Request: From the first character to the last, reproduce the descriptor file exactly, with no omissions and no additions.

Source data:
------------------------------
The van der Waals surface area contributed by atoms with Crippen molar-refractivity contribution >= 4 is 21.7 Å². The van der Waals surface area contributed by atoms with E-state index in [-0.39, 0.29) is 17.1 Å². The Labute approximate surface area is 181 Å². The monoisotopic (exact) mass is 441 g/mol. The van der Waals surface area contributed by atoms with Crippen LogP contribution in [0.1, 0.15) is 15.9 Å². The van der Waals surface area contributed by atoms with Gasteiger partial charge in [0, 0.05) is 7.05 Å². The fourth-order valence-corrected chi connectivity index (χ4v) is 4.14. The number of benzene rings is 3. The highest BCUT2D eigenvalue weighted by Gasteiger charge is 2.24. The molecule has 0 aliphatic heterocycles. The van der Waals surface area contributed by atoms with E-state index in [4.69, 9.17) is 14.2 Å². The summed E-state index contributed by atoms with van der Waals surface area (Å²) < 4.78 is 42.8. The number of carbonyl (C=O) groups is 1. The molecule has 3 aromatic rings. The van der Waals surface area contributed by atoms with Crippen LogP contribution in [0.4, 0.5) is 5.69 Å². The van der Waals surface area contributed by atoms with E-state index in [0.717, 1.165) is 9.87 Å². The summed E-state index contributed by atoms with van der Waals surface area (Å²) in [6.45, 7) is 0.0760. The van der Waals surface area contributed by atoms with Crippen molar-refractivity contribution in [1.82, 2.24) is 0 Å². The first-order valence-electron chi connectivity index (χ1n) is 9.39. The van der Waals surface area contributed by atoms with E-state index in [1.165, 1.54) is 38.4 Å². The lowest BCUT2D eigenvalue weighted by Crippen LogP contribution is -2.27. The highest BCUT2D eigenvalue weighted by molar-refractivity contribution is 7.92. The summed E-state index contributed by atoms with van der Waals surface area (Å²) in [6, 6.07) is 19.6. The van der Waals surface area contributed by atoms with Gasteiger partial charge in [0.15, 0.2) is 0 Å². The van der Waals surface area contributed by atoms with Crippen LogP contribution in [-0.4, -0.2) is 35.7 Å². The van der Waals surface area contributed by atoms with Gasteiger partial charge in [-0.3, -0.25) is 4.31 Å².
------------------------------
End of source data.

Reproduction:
The van der Waals surface area contributed by atoms with Crippen molar-refractivity contribution >= 4 is 21.7 Å². The van der Waals surface area contributed by atoms with E-state index in [-0.39, 0.29) is 17.1 Å². The Labute approximate surface area is 181 Å². The monoisotopic (exact) mass is 441 g/mol. The van der Waals surface area contributed by atoms with Crippen LogP contribution in [0.1, 0.15) is 15.9 Å². The van der Waals surface area contributed by atoms with Gasteiger partial charge in [0, 0.05) is 7.05 Å². The fourth-order valence-corrected chi connectivity index (χ4v) is 4.14. The number of benzene rings is 3. The highest BCUT2D eigenvalue weighted by Gasteiger charge is 2.24. The molecule has 0 aliphatic heterocycles. The van der Waals surface area contributed by atoms with E-state index in [4.69, 9.17) is 14.2 Å². The summed E-state index contributed by atoms with van der Waals surface area (Å²) < 4.78 is 42.8. The number of carbonyl (C=O) groups is 1. The molecule has 3 aromatic rings. The van der Waals surface area contributed by atoms with Crippen LogP contribution in [0.4, 0.5) is 5.69 Å². The van der Waals surface area contributed by atoms with E-state index in [0.717, 1.165) is 9.87 Å². The summed E-state index contributed by atoms with van der Waals surface area (Å²) in [6.45, 7) is 0.0760. The van der Waals surface area contributed by atoms with Crippen molar-refractivity contribution in [1.82, 2.24) is 0 Å². The first-order valence-electron chi connectivity index (χ1n) is 9.39. The van der Waals surface area contributed by atoms with E-state index in [1.165, 1.54) is 38.4 Å². The lowest BCUT2D eigenvalue weighted by Crippen LogP contribution is -2.27. The highest BCUT2D eigenvalue weighted by molar-refractivity contribution is 7.92. The summed E-state index contributed by atoms with van der Waals surface area (Å²) in [6, 6.07) is 19.6. The van der Waals surface area contributed by atoms with Gasteiger partial charge in [0.15, 0.2) is 0 Å². The van der Waals surface area contributed by atoms with Crippen LogP contribution in [-0.4, -0.2) is 35.7 Å². The van der Waals surface area contributed by atoms with Gasteiger partial charge in [-0.3, -0.25) is 4.31 Å².